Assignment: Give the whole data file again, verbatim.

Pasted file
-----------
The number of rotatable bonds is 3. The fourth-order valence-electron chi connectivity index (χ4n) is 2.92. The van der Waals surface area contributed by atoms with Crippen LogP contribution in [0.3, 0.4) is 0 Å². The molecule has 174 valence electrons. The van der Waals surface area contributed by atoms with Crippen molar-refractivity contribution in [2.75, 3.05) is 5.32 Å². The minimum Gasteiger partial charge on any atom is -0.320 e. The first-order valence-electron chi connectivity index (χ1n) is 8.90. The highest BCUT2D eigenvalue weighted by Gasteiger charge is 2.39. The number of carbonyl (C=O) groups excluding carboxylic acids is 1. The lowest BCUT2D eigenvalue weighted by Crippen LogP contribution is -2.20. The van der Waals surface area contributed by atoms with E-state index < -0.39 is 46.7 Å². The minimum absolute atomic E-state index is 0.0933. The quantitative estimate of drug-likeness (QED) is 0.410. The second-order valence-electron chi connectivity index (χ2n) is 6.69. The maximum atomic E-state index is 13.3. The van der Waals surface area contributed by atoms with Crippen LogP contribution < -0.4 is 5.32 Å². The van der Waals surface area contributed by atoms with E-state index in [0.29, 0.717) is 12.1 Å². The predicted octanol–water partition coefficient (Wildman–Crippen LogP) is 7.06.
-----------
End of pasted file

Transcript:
The number of rotatable bonds is 3. The fourth-order valence-electron chi connectivity index (χ4n) is 2.92. The van der Waals surface area contributed by atoms with Crippen LogP contribution in [0.3, 0.4) is 0 Å². The molecule has 174 valence electrons. The van der Waals surface area contributed by atoms with Crippen molar-refractivity contribution in [2.75, 3.05) is 5.32 Å². The minimum Gasteiger partial charge on any atom is -0.320 e. The first-order valence-electron chi connectivity index (χ1n) is 8.90. The highest BCUT2D eigenvalue weighted by Gasteiger charge is 2.39. The number of carbonyl (C=O) groups excluding carboxylic acids is 1. The lowest BCUT2D eigenvalue weighted by Crippen LogP contribution is -2.20. The van der Waals surface area contributed by atoms with E-state index < -0.39 is 46.7 Å². The minimum absolute atomic E-state index is 0.0933. The quantitative estimate of drug-likeness (QED) is 0.410. The second-order valence-electron chi connectivity index (χ2n) is 6.69. The maximum atomic E-state index is 13.3. The van der Waals surface area contributed by atoms with Crippen LogP contribution < -0.4 is 5.32 Å². The van der Waals surface area contributed by atoms with E-state index in [0.29, 0.717) is 12.1 Å². The predicted octanol–water partition coefficient (Wildman–Crippen LogP) is 7.06.